Friday, February 7, 2014

The Mind of Mr. Soames (1970)

Director: Alan Cooke

Writers: John Hale, Edward Simpson, Charles Eric Maine

Composer: Michael Dress

Starring: Terence Stamp, Robert Vaughn, Nigel Davenport, Christian Roberts, Donal Donnelly, Norman Jones, Dan Jackson, Vickery Turner, Judy Parfitt, Scott Forbes

More info: IMDb

Tagline: Can this baby kill?

Plot: A 30-year-old man, who has been in a coma since birth, is finally restored to consciousness by a breakthrough brain operation. Although physically an adult, the man is 'reborn' in the eye of an infant; and the doctors caring for him must teach him to walk, talk and prepare for life in the outside world. Tension builds as he escapes from the hospital, wanders among people who do not realize his identity, and is hunted by the police.

My rating: 6/10

Will I watch it again? No.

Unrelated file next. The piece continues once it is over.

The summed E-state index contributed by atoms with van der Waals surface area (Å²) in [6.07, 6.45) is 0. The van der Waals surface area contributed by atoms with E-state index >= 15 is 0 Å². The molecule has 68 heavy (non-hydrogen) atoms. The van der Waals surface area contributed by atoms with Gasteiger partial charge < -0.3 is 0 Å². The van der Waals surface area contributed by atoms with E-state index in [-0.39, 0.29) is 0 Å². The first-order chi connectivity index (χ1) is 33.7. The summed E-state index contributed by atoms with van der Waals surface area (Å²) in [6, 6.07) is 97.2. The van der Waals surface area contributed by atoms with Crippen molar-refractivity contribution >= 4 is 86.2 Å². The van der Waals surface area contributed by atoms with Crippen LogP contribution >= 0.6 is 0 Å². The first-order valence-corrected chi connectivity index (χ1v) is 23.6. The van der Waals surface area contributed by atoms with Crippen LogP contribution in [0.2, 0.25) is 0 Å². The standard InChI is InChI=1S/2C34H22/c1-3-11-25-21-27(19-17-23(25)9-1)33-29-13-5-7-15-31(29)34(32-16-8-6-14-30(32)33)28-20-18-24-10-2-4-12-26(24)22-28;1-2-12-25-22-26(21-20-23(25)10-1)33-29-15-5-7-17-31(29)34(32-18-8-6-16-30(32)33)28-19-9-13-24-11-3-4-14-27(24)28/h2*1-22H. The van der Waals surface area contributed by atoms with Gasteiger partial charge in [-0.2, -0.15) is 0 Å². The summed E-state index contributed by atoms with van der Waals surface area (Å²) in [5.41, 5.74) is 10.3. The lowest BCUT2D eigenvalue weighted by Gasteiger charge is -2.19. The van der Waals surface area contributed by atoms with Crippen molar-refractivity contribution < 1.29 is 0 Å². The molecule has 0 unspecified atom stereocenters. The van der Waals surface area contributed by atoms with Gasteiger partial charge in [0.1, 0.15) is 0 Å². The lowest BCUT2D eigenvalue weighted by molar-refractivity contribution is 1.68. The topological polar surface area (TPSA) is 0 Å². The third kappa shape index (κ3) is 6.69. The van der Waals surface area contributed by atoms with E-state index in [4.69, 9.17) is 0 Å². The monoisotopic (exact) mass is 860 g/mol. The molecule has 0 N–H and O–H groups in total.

I was hoping for more sci-fi than just awakening a 30 year old man who has been in a coma since birth.  Everything else is just the drama of teaching John (Stamp) the basics as you would any child only Dr. Maitland (Davenport) wants to do it on a much accelerated rate from that compared to an infant.  Dr. Bergen (Vaughn) has the gentle approach that is at odds of that from Dr. Maitland.  Once Robert escapes the institute, the chase is on as there is fear he might be dangerous.  The performances are strong.  It's nice to see a different side of Vaughn for a change.  He often plays one dimensional villains which gets old, but he's good at it, though.  Stamp must have wanted the challenge of acting like a child.  I've met several adults that could have done it without acting and the fat paycheck.  Micheal Dress provides an unusual score performed by guitarist, John Williams.  It's less strange than slow and rather dull.  I didn't feel anything toward John, emotionally.  I suppose if I did it would have been a more satisfying picture.  Sure, I felt sorry for the character but there wasn't any emotional weight to pull me in.

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